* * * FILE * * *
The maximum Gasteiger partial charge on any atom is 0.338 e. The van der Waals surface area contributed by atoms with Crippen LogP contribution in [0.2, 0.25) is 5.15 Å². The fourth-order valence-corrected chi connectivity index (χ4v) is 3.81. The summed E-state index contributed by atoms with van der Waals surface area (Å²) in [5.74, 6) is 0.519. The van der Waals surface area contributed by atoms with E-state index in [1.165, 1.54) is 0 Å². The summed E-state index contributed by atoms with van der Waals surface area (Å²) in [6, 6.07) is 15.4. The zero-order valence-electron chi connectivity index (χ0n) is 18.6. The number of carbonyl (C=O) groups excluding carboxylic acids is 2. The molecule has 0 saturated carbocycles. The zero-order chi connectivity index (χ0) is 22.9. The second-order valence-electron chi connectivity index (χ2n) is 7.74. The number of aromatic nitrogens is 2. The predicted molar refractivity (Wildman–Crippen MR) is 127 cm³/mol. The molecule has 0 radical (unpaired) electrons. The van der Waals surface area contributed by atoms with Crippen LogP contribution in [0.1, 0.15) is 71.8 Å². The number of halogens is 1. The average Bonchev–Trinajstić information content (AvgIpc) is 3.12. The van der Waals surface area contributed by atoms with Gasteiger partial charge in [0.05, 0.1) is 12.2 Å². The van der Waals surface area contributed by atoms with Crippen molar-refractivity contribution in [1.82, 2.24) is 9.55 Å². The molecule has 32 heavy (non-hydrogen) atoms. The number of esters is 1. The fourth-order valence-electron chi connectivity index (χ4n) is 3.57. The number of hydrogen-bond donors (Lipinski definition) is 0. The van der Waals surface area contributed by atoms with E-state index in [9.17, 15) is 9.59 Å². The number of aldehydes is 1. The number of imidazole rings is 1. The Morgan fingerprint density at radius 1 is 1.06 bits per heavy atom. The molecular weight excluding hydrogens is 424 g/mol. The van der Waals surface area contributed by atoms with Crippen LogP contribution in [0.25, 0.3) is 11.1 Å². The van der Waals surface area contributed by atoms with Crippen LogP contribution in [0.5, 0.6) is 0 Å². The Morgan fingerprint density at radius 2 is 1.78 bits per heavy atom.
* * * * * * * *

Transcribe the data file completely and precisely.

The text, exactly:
The maximum Gasteiger partial charge on any atom is 0.338 e. The van der Waals surface area contributed by atoms with Crippen LogP contribution in [0.2, 0.25) is 5.15 Å². The fourth-order valence-corrected chi connectivity index (χ4v) is 3.81. The summed E-state index contributed by atoms with van der Waals surface area (Å²) in [5.74, 6) is 0.519. The van der Waals surface area contributed by atoms with E-state index in [1.165, 1.54) is 0 Å². The summed E-state index contributed by atoms with van der Waals surface area (Å²) in [6, 6.07) is 15.4. The zero-order valence-electron chi connectivity index (χ0n) is 18.6. The number of carbonyl (C=O) groups excluding carboxylic acids is 2. The molecule has 0 saturated carbocycles. The zero-order chi connectivity index (χ0) is 22.9. The second-order valence-electron chi connectivity index (χ2n) is 7.74. The number of aromatic nitrogens is 2. The predicted molar refractivity (Wildman–Crippen MR) is 127 cm³/mol. The molecule has 0 radical (unpaired) electrons. The van der Waals surface area contributed by atoms with Crippen LogP contribution in [0.1, 0.15) is 71.8 Å². The number of halogens is 1. The average Bonchev–Trinajstić information content (AvgIpc) is 3.12. The van der Waals surface area contributed by atoms with Gasteiger partial charge in [0.05, 0.1) is 12.2 Å². The van der Waals surface area contributed by atoms with Crippen molar-refractivity contribution in [1.82, 2.24) is 9.55 Å². The molecule has 32 heavy (non-hydrogen) atoms. The number of esters is 1. The fourth-order valence-electron chi connectivity index (χ4n) is 3.57. The number of hydrogen-bond donors (Lipinski definition) is 0. The van der Waals surface area contributed by atoms with E-state index in [9.17, 15) is 9.59 Å². The number of aldehydes is 1. The number of imidazole rings is 1. The Morgan fingerprint density at radius 1 is 1.06 bits per heavy atom. The molecular weight excluding hydrogens is 424 g/mol. The van der Waals surface area contributed by atoms with Crippen LogP contribution in [0.25, 0.3) is 11.1 Å². The van der Waals surface area contributed by atoms with Crippen LogP contribution in [0.5, 0.6) is 0 Å². The Morgan fingerprint density at radius 2 is 1.78 bits per heavy atom.